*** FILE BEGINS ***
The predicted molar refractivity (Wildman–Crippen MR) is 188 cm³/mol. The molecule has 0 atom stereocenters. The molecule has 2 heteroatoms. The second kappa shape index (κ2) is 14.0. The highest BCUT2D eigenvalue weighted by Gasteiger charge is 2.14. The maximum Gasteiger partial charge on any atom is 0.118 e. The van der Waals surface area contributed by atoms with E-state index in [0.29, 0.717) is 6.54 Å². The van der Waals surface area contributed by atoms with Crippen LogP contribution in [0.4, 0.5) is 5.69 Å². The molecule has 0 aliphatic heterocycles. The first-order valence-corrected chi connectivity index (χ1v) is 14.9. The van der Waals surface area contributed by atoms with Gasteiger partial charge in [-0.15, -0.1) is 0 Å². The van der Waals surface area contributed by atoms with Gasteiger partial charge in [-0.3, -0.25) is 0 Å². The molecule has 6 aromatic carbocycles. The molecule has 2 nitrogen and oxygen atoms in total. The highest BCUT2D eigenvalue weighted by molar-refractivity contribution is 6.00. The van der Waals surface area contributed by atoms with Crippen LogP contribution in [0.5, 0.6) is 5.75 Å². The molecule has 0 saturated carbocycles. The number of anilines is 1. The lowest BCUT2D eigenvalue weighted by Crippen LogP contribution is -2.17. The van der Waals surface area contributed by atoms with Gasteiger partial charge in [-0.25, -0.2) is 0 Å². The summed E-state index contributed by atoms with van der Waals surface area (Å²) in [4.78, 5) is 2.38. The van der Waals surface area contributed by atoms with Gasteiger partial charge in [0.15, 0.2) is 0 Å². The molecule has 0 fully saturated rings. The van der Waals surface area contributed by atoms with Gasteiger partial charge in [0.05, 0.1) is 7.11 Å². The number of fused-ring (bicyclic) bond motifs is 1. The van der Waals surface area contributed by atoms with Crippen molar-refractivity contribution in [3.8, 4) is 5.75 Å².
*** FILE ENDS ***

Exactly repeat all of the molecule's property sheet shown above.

The predicted molar refractivity (Wildman–Crippen MR) is 188 cm³/mol. The molecule has 0 atom stereocenters. The molecule has 2 heteroatoms. The second kappa shape index (κ2) is 14.0. The highest BCUT2D eigenvalue weighted by Gasteiger charge is 2.14. The maximum Gasteiger partial charge on any atom is 0.118 e. The van der Waals surface area contributed by atoms with E-state index in [0.29, 0.717) is 6.54 Å². The van der Waals surface area contributed by atoms with Crippen LogP contribution in [0.4, 0.5) is 5.69 Å². The molecule has 0 aliphatic heterocycles. The first-order valence-corrected chi connectivity index (χ1v) is 14.9. The van der Waals surface area contributed by atoms with Gasteiger partial charge in [-0.15, -0.1) is 0 Å². The van der Waals surface area contributed by atoms with Gasteiger partial charge in [-0.3, -0.25) is 0 Å². The molecule has 6 aromatic carbocycles. The molecule has 2 nitrogen and oxygen atoms in total. The highest BCUT2D eigenvalue weighted by molar-refractivity contribution is 6.00. The van der Waals surface area contributed by atoms with Crippen LogP contribution in [0.5, 0.6) is 5.75 Å². The molecule has 0 saturated carbocycles. The number of anilines is 1. The lowest BCUT2D eigenvalue weighted by Crippen LogP contribution is -2.17. The van der Waals surface area contributed by atoms with Gasteiger partial charge in [-0.25, -0.2) is 0 Å². The summed E-state index contributed by atoms with van der Waals surface area (Å²) in [4.78, 5) is 2.38. The van der Waals surface area contributed by atoms with Gasteiger partial charge in [0.15, 0.2) is 0 Å². The molecule has 0 fully saturated rings. The van der Waals surface area contributed by atoms with Gasteiger partial charge in [0.05, 0.1) is 7.11 Å². The number of fused-ring (bicyclic) bond motifs is 1. The van der Waals surface area contributed by atoms with Crippen molar-refractivity contribution in [3.8, 4) is 5.75 Å².